What Does An Auto Accident Attorney Do For A Client?

A lot of work goes into an auto accident claim, but it can be hard to tell what an attorney does. Clients deserve to know what work an auto accident attorney will be doing for them during this process so let's examine three things an attorney will do.

Collecting Reports

Professional assessments of what happened during an incident are among the most compelling items a lawyer can use. This means getting copies of the initial police reports. In some cases, an auto accident attorney might also talk with the wrecking company that collected the vehicle and get a report from them. Most importantly, medical reports from the doctors who've dealt with a client's injuries will feature big-time in most cases.

Pulling these reports together into a narrative is essential. The goal of an auto accident attorney is to explain how events unfolded so that an insurance adjuster understands why a victim should be compensated fully. Clients need to be patient during this process because it can take time to get reports back from people like surgeons and expert witnesses. Similar work will go into getting depositions and statements.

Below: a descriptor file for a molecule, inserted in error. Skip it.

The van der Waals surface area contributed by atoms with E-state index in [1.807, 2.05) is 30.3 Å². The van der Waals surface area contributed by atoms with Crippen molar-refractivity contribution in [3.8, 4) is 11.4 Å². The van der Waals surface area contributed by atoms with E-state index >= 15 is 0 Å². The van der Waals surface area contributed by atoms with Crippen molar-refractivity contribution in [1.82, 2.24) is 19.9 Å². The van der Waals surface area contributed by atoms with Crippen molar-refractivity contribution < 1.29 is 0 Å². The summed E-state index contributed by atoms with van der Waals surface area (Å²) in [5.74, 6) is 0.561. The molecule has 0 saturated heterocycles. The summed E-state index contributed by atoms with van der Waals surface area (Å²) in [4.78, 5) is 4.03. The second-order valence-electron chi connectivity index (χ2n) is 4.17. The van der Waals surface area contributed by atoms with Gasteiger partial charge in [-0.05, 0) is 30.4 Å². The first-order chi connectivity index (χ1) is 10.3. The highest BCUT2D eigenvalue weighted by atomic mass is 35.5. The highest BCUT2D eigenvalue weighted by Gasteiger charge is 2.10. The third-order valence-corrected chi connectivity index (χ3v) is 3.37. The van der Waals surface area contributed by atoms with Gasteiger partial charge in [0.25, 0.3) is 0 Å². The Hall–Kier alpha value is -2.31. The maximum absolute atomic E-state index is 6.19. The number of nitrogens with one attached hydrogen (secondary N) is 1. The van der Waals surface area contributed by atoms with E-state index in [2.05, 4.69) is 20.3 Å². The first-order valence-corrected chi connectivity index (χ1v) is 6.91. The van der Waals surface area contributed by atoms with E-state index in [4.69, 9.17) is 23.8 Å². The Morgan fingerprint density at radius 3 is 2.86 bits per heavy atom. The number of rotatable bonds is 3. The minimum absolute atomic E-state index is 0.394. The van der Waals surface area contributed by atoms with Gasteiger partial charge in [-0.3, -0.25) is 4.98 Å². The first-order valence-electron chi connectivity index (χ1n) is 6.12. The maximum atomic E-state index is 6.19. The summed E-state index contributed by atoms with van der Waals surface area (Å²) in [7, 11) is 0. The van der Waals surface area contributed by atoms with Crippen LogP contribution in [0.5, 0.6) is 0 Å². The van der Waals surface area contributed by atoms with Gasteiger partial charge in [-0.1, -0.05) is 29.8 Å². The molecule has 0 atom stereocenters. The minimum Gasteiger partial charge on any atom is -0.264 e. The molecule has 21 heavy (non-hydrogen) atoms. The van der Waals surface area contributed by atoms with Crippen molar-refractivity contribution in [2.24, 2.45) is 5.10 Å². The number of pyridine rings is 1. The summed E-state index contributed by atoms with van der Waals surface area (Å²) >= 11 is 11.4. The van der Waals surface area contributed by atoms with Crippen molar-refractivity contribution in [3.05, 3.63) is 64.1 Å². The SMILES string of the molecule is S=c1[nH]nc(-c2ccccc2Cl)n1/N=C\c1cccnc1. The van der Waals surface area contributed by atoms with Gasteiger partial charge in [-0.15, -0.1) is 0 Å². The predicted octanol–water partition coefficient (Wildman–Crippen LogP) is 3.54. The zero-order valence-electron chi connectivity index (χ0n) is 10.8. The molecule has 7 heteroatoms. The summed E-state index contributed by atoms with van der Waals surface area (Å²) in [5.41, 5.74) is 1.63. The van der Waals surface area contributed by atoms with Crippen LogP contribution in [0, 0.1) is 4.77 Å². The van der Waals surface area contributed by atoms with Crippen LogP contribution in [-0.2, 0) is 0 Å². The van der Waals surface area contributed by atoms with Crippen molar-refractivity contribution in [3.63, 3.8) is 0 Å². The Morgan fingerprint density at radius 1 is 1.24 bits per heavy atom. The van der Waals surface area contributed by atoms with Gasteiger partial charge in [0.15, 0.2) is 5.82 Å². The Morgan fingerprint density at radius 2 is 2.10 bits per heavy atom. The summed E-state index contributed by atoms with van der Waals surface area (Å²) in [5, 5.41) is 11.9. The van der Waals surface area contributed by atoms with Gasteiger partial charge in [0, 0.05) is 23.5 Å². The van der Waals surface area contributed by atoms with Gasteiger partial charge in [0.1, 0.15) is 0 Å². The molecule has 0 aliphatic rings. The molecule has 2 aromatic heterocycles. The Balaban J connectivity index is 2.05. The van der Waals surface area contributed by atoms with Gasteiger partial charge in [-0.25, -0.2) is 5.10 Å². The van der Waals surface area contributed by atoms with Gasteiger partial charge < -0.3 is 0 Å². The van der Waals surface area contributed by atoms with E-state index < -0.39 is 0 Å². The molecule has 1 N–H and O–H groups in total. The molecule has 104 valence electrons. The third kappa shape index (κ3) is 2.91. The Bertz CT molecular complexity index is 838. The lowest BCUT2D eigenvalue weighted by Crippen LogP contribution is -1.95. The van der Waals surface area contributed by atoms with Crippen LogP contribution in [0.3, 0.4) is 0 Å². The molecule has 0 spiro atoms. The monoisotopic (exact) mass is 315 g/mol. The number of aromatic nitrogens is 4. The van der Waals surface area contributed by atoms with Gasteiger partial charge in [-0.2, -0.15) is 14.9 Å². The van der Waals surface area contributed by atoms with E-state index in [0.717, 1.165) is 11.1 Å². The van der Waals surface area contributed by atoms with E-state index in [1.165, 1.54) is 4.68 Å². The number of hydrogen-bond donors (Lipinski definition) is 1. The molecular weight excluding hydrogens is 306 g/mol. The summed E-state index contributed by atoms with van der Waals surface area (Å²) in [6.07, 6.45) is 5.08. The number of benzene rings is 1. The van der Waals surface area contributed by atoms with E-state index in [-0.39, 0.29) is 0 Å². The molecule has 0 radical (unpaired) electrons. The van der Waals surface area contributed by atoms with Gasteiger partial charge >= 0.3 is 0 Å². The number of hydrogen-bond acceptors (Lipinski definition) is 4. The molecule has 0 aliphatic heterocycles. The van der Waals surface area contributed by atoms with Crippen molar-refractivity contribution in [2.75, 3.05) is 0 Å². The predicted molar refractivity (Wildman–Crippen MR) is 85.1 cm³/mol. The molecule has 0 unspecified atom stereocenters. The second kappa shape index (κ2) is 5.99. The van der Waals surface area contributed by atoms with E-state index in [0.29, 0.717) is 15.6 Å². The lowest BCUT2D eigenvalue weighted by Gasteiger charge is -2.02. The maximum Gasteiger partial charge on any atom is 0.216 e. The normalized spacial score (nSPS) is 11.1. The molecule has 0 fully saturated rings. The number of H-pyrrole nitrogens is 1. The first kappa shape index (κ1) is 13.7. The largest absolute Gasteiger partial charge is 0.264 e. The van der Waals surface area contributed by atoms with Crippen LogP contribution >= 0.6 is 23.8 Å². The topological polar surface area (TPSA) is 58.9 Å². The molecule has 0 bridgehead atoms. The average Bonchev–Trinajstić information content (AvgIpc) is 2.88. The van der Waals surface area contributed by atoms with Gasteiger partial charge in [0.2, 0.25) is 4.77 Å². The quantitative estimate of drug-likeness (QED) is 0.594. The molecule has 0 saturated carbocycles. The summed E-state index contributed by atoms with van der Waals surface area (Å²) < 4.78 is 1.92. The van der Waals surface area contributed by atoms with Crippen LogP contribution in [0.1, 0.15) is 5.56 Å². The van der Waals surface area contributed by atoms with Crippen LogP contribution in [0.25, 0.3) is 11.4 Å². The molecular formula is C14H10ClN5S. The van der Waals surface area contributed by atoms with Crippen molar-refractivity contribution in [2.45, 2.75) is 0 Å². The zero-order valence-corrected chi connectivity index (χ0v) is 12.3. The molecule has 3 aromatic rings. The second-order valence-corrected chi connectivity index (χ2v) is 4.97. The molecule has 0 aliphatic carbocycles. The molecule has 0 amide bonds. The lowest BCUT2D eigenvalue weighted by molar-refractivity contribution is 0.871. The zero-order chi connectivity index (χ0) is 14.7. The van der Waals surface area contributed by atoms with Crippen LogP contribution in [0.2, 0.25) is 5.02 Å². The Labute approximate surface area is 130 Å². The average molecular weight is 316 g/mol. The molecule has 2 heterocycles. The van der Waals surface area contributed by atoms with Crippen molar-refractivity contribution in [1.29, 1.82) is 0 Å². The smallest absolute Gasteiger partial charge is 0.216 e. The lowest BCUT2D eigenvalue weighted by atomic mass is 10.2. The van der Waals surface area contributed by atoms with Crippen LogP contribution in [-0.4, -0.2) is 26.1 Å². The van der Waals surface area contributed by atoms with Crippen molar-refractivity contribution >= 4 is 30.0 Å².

Most folks, if they were asked, couldn't really tell you what a fair offer is. Obviously, you'd like to get money to cover the costs of things like medical expenses, but how do you quantify something like loss of companionship, for example? Also, a lawyer will help their clients establish what the value of their lost work time is.

On the other hand, the insurance company has a number in mind. They do a lot of analytics work to establish what people with claims similar to yours have settled for in the region where you live. 

Bringing their number together with your number often requires negotiation. Your auto accident attorney has a legal obligation to share every offer the insurance company makes with you. They can then tell you whether they feel it's a good or a bad number, but it's your call whether to continue negotiating, accept the settlement, or pursue a lawsuit.

Representation at Trial

Although it's a last resort, taking the matter to trial is an option. Notably, the threat of litigation often encourages settlement. This is especially the case when the discovery process uncovers things that are bad, such as dashcam videos or drunk texts, for the defendant's side. Most cases don't go to trial, but it's good to be prepared for one.

To learn more, contact an auto accident attorney in your area.